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DRUDING v. PHILADELPHIA (05/27/53)

May 27, 1953

DRUDING
v.
PHILADELPHIA, APPELLANT



Appeal, No. 136, Jan. T., 1953, from judgment of Court of Common Pleas No. 5 of Philadelphia County, Sept. T., 1951, No. 1019, in case of Thomas Druding v. City of Philadelphia. Judgment reversed; reargument refused June 26, 1953.

COUNSEL

I. Jerome Stern, Assistant City Solicitor, with him James Francis Ryan, Assistant City Solicitor, and Abraham L. Freedman, City Solicitor, for appellant.

Leonard Orloff, for appellee.

Before Stern, C.j., Stearne, Jones, Bell, Chidsey, Musmanno and Arnold, JJ.

Author: Bell

[ 374 Pa. Page 202]

OPINION BY MR. JUSTICE BELL

Plaintiff sued in trespass for personal injuries; recovered a verdict in the amount of $12,500; the defendant's motion for judgment n.o.v. was dismissed by the

[ 374 Pa. Page 203]

Court en banc; judgment was entered on the verdict in favor of plaintiff, and from such judgment defendant appeals.

On the evening of July 24, 1951, at approximately 8 p.m., plaintiff, aged 42, went to the Greenwich Recreation Center at 3rd and Shunk Streets, Philadelphia, where the City maintained and operated a public swimming pool. It was a very hot night and Druding asked the attendant whether he could take a swim. After the attendant told him that he could, plaintiff checked his valuables and then took a cold shower for about 5 minutes. The pool was 80 feet long and 30 feet wide. Plaintiff, according to his own testimony -- and of course on a question of judgment n.o.v. he must be given the benefit of all testimony favorable to him and all reasonable inferences therefrom: McDonald v. Ferrebee, 366 Pa. 543, 79 A.2d 232 -- came out of the shower room and seeing one end of the pool marked "Deep End" walked 8 or 10 feet until he reached a point approximately 20 feet from the deep end of the pool. The water was a greenish color -- his witnesses said "dark greenish color, just ordinary city water" -- and there were "a lot of fellows in there, jumping in and jumping out" "and playing tag in the water." Plaintiff looked before he dove "to see that no one was in front of me" and hit his head and broke his neck on the bottom of the pool. He testified that the water at that point was about 3 1/2 feet below the edge of the pool and was only 2 feet deep. The water came up to the knee or below the knee. The lifeguard was draining the pool that evening, although about 65 to 100 people were still using it. No sign or warning was given to persons that the pool was being drained. Plaintiff has not been in a swimming pool for approximately 26 years.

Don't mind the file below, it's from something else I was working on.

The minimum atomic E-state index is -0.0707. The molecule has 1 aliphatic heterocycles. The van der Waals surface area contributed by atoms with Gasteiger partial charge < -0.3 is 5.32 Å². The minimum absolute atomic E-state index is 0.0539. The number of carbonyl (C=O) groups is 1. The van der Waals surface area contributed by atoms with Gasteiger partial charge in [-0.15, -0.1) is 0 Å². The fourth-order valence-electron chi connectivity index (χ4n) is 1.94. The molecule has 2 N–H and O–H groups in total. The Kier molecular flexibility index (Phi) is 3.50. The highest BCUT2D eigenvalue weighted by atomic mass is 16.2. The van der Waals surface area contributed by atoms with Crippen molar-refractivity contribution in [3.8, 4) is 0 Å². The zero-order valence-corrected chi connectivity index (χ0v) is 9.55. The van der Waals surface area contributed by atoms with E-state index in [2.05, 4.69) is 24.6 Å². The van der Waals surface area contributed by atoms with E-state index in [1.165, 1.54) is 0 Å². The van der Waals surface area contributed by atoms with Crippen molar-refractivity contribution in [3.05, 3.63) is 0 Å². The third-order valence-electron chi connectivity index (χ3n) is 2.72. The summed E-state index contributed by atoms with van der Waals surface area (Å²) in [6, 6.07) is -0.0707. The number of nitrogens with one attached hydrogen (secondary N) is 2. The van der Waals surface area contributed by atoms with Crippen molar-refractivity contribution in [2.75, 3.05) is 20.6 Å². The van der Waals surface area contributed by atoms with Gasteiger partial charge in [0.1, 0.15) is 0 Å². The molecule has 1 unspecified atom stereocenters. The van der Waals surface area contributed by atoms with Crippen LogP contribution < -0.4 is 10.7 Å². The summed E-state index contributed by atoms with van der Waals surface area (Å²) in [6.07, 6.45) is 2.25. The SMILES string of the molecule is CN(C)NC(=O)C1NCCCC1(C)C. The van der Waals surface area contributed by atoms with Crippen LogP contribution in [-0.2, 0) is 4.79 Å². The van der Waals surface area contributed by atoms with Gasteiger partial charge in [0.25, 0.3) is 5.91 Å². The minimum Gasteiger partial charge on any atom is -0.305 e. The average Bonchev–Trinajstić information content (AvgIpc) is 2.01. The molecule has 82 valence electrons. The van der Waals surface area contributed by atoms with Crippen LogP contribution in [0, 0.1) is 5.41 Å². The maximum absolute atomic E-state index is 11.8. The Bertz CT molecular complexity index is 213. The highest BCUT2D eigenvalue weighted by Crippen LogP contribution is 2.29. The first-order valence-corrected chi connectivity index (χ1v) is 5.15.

Was plaintiff guilty of contributory negligence as a matter of law? We have regretfully come to the conclusion that he was.

[ 374 Pa. Page 204]

Plaintiff was an invitee at the swimming pool and the City owed him the duty of reasonable care. However, as Mr. Justice JONES said in McCreery v. Westmoreland Farm Bureau, 357 Pa. 567, 570, 55 A.2d 399: "There is no duty, however, upon the possessor of land to ...


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